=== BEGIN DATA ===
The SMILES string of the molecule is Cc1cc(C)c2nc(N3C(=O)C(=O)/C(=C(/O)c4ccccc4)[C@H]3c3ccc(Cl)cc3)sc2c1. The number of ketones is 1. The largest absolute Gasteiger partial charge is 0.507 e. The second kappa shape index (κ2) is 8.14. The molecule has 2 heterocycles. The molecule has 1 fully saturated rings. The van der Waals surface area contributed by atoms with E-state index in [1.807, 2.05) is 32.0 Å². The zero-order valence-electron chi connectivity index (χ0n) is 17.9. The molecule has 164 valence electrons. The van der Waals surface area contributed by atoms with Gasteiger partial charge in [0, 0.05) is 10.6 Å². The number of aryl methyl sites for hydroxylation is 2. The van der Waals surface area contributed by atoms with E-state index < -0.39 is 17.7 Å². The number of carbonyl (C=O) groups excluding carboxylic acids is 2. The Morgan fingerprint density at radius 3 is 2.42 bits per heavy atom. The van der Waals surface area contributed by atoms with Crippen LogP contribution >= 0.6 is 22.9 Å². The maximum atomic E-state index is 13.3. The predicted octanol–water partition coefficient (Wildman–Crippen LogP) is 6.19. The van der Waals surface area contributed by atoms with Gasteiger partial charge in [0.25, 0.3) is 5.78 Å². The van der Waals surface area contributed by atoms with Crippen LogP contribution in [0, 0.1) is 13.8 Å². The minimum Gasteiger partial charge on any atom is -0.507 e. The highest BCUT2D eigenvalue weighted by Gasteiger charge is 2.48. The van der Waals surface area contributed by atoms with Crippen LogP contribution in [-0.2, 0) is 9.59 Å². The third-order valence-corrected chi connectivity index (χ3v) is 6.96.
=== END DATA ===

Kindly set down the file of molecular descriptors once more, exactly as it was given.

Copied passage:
The SMILES string of the molecule is Cc1cc(C)c2nc(N3C(=O)C(=O)/C(=C(/O)c4ccccc4)[C@H]3c3ccc(Cl)cc3)sc2c1. The number of ketones is 1. The largest absolute Gasteiger partial charge is 0.507 e. The second kappa shape index (κ2) is 8.14. The molecule has 2 heterocycles. The molecule has 1 fully saturated rings. The van der Waals surface area contributed by atoms with E-state index in [1.807, 2.05) is 32.0 Å². The zero-order valence-electron chi connectivity index (χ0n) is 17.9. The molecule has 164 valence electrons. The van der Waals surface area contributed by atoms with Gasteiger partial charge in [0, 0.05) is 10.6 Å². The number of aryl methyl sites for hydroxylation is 2. The van der Waals surface area contributed by atoms with E-state index < -0.39 is 17.7 Å². The number of carbonyl (C=O) groups excluding carboxylic acids is 2. The Morgan fingerprint density at radius 3 is 2.42 bits per heavy atom. The van der Waals surface area contributed by atoms with Crippen LogP contribution >= 0.6 is 22.9 Å². The maximum atomic E-state index is 13.3. The predicted octanol–water partition coefficient (Wildman–Crippen LogP) is 6.19. The van der Waals surface area contributed by atoms with Gasteiger partial charge in [0.25, 0.3) is 5.78 Å². The van der Waals surface area contributed by atoms with Crippen LogP contribution in [0, 0.1) is 13.8 Å². The minimum Gasteiger partial charge on any atom is -0.507 e. The highest BCUT2D eigenvalue weighted by Gasteiger charge is 2.48. The van der Waals surface area contributed by atoms with Crippen LogP contribution in [-0.2, 0) is 9.59 Å². The third-order valence-corrected chi connectivity index (χ3v) is 6.96.